One of the highlights, for me, of my zine-editor days came when I found myself in the basement of Brownies circa 2000, moderating a conversation between Tracy Wilson and Caithlin De Marrais. At the time, De Marrais was making music as one-third of Rainer Maria, while Wilson’s band Souvenir had begun playing shows around New York City; like her previous group Dahlia Seed, they had an utterly transfixing blend of righteous anger and blistering pop hooks. In the years since then, Wilson moved to Richmond, Virgina and, together with two friends, recently started Little Black Cloud Records. Her long-in-the-works solo debut Decimal, recorded under the name Ringfinger, saw release last year and includes contributions from members of dÃ¤lek, Isis, Sunn 0))), and Engine Down. (Also, it’s damn good.)
[Previous interviews in this series can be found here.]
What led to the formation of Little Black Cloud Records?
The birth of the label began with my solo record (Ringfinger / Decimal) and truthfully and me not having the patience or ego to pitch myself to some other label in hopes they would want to sign me. After so many years of working in the music industry I was fortunate enough to have the knowhow and connections to self release my record as well as have distribution for it. The goal was never to be a full blown label but when I heard Cinemasophia I instantly wanted to release the record. As fate would have it two friends were interested in forming a label around the same time so suddenly we had our first band on the label (besides me) and a few other projects in mind for release in 2009. In a nutshell is was really Cinemasophia that kicked us into high gear as a label.
The vinyl/digital release configuration that I’ve seen on your site seems to be growing in popularity these days (Comedy Minus One also comes to mind) — as the structure of the label came together, was this something you had in mind from the start?
Yes. The one thing I have learned from working in music sales is that large pressings of CDs is relatively pointless unless you are a very popular and well established band (Animal Collective, M Ward) on a name brand label (Sub Pop, Merge, Matador) For new developing artists and start up labels it really makes more sense to begin with digital releases with tiny runs of CDRs and if there is momentum behind the group as they tour, earn more fans, build a press buzz, then you release it on vinyl. Vinyl isn’t cheap to produce so like any physical product you really have to be certain there is a market for it meaning there are fans out there to buy it. The economy is too sluggish to risk pressing anything that could potentially just sit in a warehouse or living room corner. The great thing with the digital format is there is very little overhead to get it out to people and for a new band or label, every penny spared is important. Thanks to the internet bands and labels can connect to music fans quickly and easily. It’s truly amazing how you can post a song on line and it can reach people’s ears all around the world literally seconds later.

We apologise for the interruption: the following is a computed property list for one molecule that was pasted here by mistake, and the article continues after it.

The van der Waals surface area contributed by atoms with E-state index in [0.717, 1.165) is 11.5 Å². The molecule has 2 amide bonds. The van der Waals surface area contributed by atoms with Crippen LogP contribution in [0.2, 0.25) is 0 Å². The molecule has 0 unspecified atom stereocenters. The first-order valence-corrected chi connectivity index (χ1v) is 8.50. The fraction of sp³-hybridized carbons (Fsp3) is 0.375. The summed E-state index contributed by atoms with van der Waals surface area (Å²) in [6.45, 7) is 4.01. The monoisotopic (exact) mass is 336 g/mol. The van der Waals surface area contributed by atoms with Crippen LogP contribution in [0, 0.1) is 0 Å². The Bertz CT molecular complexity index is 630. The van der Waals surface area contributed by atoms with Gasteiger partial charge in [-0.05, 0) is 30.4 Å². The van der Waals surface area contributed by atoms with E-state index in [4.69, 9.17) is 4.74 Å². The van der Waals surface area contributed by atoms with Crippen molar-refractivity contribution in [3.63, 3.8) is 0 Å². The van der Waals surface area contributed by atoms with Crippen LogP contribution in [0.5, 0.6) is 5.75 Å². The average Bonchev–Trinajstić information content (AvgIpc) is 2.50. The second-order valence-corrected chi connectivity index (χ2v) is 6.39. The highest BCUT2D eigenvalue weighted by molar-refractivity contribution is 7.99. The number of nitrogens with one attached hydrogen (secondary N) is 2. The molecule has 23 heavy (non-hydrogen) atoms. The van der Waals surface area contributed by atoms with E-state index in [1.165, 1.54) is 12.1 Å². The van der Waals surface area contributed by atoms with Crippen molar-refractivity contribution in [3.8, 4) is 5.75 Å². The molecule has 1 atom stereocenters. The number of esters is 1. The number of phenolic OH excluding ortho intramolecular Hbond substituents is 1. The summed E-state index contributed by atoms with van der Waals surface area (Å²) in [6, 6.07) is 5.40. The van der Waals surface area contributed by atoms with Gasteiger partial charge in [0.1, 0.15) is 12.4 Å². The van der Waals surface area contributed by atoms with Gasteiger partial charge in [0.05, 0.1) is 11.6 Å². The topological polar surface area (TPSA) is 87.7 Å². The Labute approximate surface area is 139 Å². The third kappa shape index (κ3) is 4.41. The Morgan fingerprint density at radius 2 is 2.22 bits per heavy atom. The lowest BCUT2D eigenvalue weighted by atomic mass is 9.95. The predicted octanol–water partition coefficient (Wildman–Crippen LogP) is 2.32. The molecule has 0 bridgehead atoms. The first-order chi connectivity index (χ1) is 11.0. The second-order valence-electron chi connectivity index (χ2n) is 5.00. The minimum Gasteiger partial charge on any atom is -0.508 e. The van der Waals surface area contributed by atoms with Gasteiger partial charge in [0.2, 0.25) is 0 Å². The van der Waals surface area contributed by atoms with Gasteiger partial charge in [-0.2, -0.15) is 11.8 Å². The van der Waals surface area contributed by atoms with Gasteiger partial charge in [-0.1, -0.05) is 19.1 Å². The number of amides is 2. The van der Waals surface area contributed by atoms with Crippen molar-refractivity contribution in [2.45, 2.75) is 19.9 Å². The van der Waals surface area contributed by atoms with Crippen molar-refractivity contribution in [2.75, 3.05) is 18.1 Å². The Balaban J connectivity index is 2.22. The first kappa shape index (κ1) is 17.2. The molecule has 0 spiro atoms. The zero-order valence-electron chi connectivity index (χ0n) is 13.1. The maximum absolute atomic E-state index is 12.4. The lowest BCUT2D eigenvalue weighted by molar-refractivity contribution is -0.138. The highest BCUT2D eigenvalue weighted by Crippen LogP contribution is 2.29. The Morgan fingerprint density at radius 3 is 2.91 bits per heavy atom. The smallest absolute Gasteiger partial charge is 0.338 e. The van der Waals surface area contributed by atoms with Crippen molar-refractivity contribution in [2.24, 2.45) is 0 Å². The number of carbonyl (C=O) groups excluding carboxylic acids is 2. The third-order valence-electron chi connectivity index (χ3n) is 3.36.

I saw that Ringfinger has its first show coming up, with a tour to follow — how are you arranging the songs for a live setup?
It is with a bit of trepidation that I say this. I am singing to track (the instrumental versions of my songs) on this tour. There isn’t going to be a band because (a) all of the original players on my record are in profitable bigger bands who are always busy and on the road – in turn making it impossible to pin them down for a small tour where they probably won’t be making any money and (b) I dreaded the thought of trying to build a band from scratch. To make it a little more interesting than just a woman singing to her iPod I am working with the artist Chris Milk to help me recreate my living room via a theatrical set. I want the audience to feel like I am performing for them in my home (a more intimate setting than your typical show) so my goal is to have some people sitting on stage with me. I might bribe people with snacks at each show. I am still working out the details now so who knows what surprises are in store, ha!
Are there plans for a second album? If so, are you looking for a similar collaborative feel to the first?
A new record is in the works but it isn’t a Ringfinger record. It will be called Drekkingarhylur and it is a collaboration between myself and Runhild Gammelsaeter (solo artist / Thorr’s Hammer / Khlyst). I don’t suspect however this record will see the light of day this year. More than likely it will be early 2010.
Via the Dahlia Seed website, a lot of your musical history is readily accessible. Do you find that that’s helped as far as making people more aware of Ringfinger?
Perhaps a little but Dahlia Seed was such a cult thing that I don’t feel like all that many people have come across Ringfinger from that direction. Honestly I believe it is more likely that fans of all the musicians who played on my record (Isis, Sunn 0))), Cave In…) found me though the gossip circles of those bands. Maybe this is my lack of ego at work here but I feel like the attention Decimal has been given to date is much more about the line up of the players on the record rather than me, the singer from Dahlia Seed.